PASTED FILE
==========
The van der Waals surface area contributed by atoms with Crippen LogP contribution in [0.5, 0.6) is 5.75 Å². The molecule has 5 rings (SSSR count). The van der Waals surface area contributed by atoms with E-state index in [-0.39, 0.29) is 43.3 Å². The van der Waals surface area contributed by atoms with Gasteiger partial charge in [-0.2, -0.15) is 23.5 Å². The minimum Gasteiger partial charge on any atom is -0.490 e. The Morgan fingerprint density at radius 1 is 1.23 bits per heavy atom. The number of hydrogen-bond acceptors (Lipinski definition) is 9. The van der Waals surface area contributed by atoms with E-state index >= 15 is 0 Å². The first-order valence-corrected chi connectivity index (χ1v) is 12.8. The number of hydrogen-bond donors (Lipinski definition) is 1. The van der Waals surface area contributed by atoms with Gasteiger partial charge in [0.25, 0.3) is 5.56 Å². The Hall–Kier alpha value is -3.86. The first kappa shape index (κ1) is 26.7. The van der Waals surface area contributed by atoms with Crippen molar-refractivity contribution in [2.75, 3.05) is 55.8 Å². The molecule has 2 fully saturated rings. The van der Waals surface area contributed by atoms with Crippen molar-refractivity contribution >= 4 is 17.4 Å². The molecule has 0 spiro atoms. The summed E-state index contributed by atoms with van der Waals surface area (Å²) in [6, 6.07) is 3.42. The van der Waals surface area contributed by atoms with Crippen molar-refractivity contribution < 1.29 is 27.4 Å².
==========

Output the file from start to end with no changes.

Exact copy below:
The van der Waals surface area contributed by atoms with Crippen LogP contribution in [0.5, 0.6) is 5.75 Å². The molecule has 5 rings (SSSR count). The van der Waals surface area contributed by atoms with E-state index in [-0.39, 0.29) is 43.3 Å². The van der Waals surface area contributed by atoms with Gasteiger partial charge in [-0.2, -0.15) is 23.5 Å². The minimum Gasteiger partial charge on any atom is -0.490 e. The Morgan fingerprint density at radius 1 is 1.23 bits per heavy atom. The number of hydrogen-bond acceptors (Lipinski definition) is 9. The van der Waals surface area contributed by atoms with E-state index >= 15 is 0 Å². The first-order valence-corrected chi connectivity index (χ1v) is 12.8. The number of hydrogen-bond donors (Lipinski definition) is 1. The van der Waals surface area contributed by atoms with Gasteiger partial charge in [0.25, 0.3) is 5.56 Å². The Hall–Kier alpha value is -3.86. The first kappa shape index (κ1) is 26.7. The van der Waals surface area contributed by atoms with Crippen molar-refractivity contribution in [2.75, 3.05) is 55.8 Å². The molecule has 2 fully saturated rings. The van der Waals surface area contributed by atoms with Crippen molar-refractivity contribution >= 4 is 17.4 Å². The molecule has 0 spiro atoms. The summed E-state index contributed by atoms with van der Waals surface area (Å²) in [6, 6.07) is 3.42. The van der Waals surface area contributed by atoms with Crippen molar-refractivity contribution < 1.29 is 27.4 Å².